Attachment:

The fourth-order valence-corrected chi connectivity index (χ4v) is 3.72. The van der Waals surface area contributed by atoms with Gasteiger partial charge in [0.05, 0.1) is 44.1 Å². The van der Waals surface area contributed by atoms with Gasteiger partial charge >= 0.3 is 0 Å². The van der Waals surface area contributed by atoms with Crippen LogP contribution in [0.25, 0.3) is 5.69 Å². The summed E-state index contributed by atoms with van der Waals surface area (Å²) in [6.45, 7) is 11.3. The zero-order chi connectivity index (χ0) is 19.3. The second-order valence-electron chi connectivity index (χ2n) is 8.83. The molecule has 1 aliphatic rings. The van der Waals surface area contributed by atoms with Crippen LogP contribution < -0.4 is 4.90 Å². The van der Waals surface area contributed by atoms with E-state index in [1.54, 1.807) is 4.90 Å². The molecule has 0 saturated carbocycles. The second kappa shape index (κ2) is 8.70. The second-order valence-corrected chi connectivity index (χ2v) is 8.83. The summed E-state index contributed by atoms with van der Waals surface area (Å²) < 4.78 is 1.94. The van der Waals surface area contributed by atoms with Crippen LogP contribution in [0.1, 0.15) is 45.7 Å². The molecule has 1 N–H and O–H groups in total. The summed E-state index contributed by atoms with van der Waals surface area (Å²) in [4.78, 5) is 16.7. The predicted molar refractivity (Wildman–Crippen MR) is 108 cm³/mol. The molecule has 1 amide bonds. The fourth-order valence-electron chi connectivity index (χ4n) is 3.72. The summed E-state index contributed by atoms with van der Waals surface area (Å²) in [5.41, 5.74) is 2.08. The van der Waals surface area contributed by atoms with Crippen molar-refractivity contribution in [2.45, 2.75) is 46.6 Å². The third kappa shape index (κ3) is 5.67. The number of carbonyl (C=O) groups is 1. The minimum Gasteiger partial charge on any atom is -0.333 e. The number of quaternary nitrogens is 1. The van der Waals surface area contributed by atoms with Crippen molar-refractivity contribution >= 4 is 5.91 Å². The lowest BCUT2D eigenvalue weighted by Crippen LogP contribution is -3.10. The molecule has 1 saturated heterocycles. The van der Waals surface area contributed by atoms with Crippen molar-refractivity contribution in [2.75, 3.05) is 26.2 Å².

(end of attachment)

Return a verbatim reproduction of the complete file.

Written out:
The fourth-order valence-corrected chi connectivity index (χ4v) is 3.72. The van der Waals surface area contributed by atoms with Gasteiger partial charge in [0.05, 0.1) is 44.1 Å². The van der Waals surface area contributed by atoms with Gasteiger partial charge >= 0.3 is 0 Å². The van der Waals surface area contributed by atoms with Crippen LogP contribution in [0.25, 0.3) is 5.69 Å². The summed E-state index contributed by atoms with van der Waals surface area (Å²) in [6.45, 7) is 11.3. The zero-order chi connectivity index (χ0) is 19.3. The second-order valence-electron chi connectivity index (χ2n) is 8.83. The molecule has 1 aliphatic rings. The van der Waals surface area contributed by atoms with Crippen LogP contribution < -0.4 is 4.90 Å². The van der Waals surface area contributed by atoms with E-state index in [1.54, 1.807) is 4.90 Å². The molecule has 0 saturated carbocycles. The second kappa shape index (κ2) is 8.70. The second-order valence-corrected chi connectivity index (χ2v) is 8.83. The summed E-state index contributed by atoms with van der Waals surface area (Å²) < 4.78 is 1.94. The van der Waals surface area contributed by atoms with Crippen LogP contribution in [0.1, 0.15) is 45.7 Å². The molecule has 1 N–H and O–H groups in total. The summed E-state index contributed by atoms with van der Waals surface area (Å²) in [4.78, 5) is 16.7. The predicted molar refractivity (Wildman–Crippen MR) is 108 cm³/mol. The molecule has 1 amide bonds. The fourth-order valence-electron chi connectivity index (χ4n) is 3.72. The summed E-state index contributed by atoms with van der Waals surface area (Å²) in [5.41, 5.74) is 2.08. The van der Waals surface area contributed by atoms with Crippen molar-refractivity contribution in [2.45, 2.75) is 46.6 Å². The third kappa shape index (κ3) is 5.67. The number of carbonyl (C=O) groups is 1. The minimum Gasteiger partial charge on any atom is -0.333 e. The number of quaternary nitrogens is 1. The van der Waals surface area contributed by atoms with Crippen molar-refractivity contribution >= 4 is 5.91 Å². The lowest BCUT2D eigenvalue weighted by Crippen LogP contribution is -3.10. The molecule has 1 saturated heterocycles. The van der Waals surface area contributed by atoms with Crippen molar-refractivity contribution in [2.75, 3.05) is 26.2 Å².